Friday 24 November 2017

Stormy times ahead? Seven issues down the track for Irish Rail

Irish Rail has accumulated losses of €150m Photo: Colin Watters
Irish Rail has accumulated losses of €150m Photo: Colin Watters
Paul Melia

Paul Melia

It seems astonishing that a company with assets valued at more than €2bn and revenues approaching €235m in 2015 is so cash-strapped that it cannot afford a lick of paint.

Yet this is precisely the depths to which Irish Rail has fallen. Years of repeated cuts in State funding, which were already low by international standards, coupled with an immediate need to invest in ageing infrastructure, has resulted in station painting being deferred in an effort to save money.

This week it emerged the company has accumulated losses of €150m, and is forecast to lose another €11m this year. It needs a cash injection of some €103m every year for the next five to restore it to financial stability, or it will become insolvent.

Here are some of the issues - and solutions - down the track:

Finances: Irish Rail needs a cash injection of more than €103m a year until 2021, coupled with a payment of almost €42m until 2019 to compensate for cuts in recent years.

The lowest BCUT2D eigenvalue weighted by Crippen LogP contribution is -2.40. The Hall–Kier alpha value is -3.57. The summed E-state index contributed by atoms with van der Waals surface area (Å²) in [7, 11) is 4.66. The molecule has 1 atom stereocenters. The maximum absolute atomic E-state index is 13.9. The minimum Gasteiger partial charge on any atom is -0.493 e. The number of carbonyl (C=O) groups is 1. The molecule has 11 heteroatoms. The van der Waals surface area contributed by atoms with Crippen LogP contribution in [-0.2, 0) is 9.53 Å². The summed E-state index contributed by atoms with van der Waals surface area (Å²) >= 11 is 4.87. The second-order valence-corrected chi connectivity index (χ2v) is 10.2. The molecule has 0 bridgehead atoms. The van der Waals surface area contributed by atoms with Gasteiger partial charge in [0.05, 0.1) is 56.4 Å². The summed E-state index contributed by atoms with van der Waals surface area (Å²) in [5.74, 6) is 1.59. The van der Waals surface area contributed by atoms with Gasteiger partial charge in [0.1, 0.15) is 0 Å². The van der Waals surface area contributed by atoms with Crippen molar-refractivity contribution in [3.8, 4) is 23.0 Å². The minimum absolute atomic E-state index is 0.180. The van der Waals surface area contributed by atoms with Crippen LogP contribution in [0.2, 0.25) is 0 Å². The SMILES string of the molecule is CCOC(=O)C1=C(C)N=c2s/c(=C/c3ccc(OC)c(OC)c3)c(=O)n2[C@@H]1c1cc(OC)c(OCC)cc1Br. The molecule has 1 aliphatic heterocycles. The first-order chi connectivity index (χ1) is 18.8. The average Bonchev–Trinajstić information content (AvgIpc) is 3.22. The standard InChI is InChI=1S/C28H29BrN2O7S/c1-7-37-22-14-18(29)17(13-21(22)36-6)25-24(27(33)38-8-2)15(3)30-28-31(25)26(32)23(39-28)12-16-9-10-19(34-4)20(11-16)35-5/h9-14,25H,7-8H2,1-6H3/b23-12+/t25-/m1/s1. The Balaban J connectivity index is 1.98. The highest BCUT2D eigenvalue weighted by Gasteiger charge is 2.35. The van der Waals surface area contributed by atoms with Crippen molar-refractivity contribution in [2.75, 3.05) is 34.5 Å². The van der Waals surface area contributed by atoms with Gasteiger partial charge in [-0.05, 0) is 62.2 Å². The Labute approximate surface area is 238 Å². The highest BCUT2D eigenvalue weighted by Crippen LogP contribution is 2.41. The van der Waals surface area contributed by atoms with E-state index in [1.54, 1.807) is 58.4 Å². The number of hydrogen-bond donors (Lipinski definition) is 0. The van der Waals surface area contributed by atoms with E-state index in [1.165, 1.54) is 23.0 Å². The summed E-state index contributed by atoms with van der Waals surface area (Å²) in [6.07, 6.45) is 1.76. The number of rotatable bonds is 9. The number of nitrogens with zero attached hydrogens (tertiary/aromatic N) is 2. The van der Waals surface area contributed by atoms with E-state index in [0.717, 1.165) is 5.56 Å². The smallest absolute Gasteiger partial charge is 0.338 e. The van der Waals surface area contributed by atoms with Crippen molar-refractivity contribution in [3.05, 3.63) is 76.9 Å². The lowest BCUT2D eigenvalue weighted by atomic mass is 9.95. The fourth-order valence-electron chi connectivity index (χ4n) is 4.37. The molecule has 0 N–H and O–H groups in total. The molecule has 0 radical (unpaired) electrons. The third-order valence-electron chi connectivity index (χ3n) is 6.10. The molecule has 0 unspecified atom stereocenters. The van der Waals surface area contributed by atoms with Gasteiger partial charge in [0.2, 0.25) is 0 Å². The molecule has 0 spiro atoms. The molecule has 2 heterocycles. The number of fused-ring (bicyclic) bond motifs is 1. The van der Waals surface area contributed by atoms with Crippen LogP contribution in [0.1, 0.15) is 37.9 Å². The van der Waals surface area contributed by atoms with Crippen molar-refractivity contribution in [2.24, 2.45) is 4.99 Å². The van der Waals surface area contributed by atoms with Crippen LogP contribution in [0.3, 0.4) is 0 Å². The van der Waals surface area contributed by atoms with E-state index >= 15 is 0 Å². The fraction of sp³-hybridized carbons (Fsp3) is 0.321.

Solution: Government can either provide the money, or close lines.

Asset management: The company is underspending on maintenance and upgrades to track and signalling systems.

Solution: The Government must increase funding to ensure safety.

Capacity: Passenger numbers are up, and Irish Rail needs new fleet.

Solution: An interim solution is bringing Mark 2700 trains back into service at a cost of €300,000 per carriage. Installing airline style seating in new carriages, where four-seat tables are removed, would add eight passengers per carriage.

Lack of passengers

Solution: Begin an extensive public consultation to determine what services are needed. Give communities a period of time to use the service, or close it.

Grow commuter services

Solution: Capacity is available on some routes, and the Government needs to make using rail more attractive either by reducing fares or eliminating car parking charges and funding more frequent services.

Reduce journey times

Solution: Investing €14.4m reducing journey times by as much as 17 minutes on some routes would yield extra revenues of €6.4m a year.

Plan towns around railways

Solution: New housing, shops, offices and towns must be planned near existing lines.

Irish Independent

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